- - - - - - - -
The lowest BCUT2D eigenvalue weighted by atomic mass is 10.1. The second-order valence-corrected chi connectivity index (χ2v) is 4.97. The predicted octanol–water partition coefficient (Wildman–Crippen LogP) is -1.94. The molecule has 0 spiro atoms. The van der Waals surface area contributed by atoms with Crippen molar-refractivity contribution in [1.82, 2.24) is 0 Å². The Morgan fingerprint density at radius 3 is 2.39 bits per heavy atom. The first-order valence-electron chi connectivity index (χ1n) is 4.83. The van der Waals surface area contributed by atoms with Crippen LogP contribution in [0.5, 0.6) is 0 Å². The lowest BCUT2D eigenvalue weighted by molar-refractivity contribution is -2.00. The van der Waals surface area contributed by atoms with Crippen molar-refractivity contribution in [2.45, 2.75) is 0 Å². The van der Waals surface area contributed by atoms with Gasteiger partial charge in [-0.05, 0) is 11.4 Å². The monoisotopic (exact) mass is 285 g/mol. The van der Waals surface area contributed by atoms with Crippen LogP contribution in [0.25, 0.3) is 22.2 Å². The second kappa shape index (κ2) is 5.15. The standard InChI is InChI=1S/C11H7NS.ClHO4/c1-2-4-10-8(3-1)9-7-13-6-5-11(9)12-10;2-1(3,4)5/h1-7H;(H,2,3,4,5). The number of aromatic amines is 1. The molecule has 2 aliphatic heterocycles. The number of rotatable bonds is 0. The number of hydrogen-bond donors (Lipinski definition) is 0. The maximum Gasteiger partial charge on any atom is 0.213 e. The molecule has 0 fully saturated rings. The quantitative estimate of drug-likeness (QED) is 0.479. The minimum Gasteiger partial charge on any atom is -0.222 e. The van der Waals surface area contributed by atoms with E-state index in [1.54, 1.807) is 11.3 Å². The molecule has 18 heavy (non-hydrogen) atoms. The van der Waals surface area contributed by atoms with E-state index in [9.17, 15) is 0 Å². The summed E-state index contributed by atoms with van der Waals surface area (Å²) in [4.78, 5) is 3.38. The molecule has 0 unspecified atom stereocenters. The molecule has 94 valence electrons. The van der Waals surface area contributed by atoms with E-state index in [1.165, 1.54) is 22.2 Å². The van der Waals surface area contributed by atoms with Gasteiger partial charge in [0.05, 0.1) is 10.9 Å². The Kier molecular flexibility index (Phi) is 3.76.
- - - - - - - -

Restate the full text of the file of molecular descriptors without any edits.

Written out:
The lowest BCUT2D eigenvalue weighted by atomic mass is 10.1. The second-order valence-corrected chi connectivity index (χ2v) is 4.97. The predicted octanol–water partition coefficient (Wildman–Crippen LogP) is -1.94. The molecule has 0 spiro atoms. The van der Waals surface area contributed by atoms with Crippen molar-refractivity contribution in [1.82, 2.24) is 0 Å². The Morgan fingerprint density at radius 3 is 2.39 bits per heavy atom. The first-order valence-electron chi connectivity index (χ1n) is 4.83. The van der Waals surface area contributed by atoms with Crippen LogP contribution in [0.5, 0.6) is 0 Å². The lowest BCUT2D eigenvalue weighted by molar-refractivity contribution is -2.00. The van der Waals surface area contributed by atoms with Crippen molar-refractivity contribution in [2.45, 2.75) is 0 Å². The van der Waals surface area contributed by atoms with Gasteiger partial charge in [-0.05, 0) is 11.4 Å². The monoisotopic (exact) mass is 285 g/mol. The van der Waals surface area contributed by atoms with Crippen LogP contribution in [0.25, 0.3) is 22.2 Å². The second kappa shape index (κ2) is 5.15. The standard InChI is InChI=1S/C11H7NS.ClHO4/c1-2-4-10-8(3-1)9-7-13-6-5-11(9)12-10;2-1(3,4)5/h1-7H;(H,2,3,4,5). The number of aromatic amines is 1. The molecule has 2 aliphatic heterocycles. The number of rotatable bonds is 0. The number of hydrogen-bond donors (Lipinski definition) is 0. The maximum Gasteiger partial charge on any atom is 0.213 e. The molecule has 0 fully saturated rings. The quantitative estimate of drug-likeness (QED) is 0.479. The minimum Gasteiger partial charge on any atom is -0.222 e. The van der Waals surface area contributed by atoms with E-state index in [1.54, 1.807) is 11.3 Å². The molecule has 18 heavy (non-hydrogen) atoms. The van der Waals surface area contributed by atoms with E-state index in [9.17, 15) is 0 Å². The summed E-state index contributed by atoms with van der Waals surface area (Å²) in [4.78, 5) is 3.38. The molecule has 0 unspecified atom stereocenters. The molecule has 94 valence electrons. The van der Waals surface area contributed by atoms with E-state index in [1.165, 1.54) is 22.2 Å². The van der Waals surface area contributed by atoms with Gasteiger partial charge in [0.05, 0.1) is 10.9 Å². The Kier molecular flexibility index (Phi) is 3.76.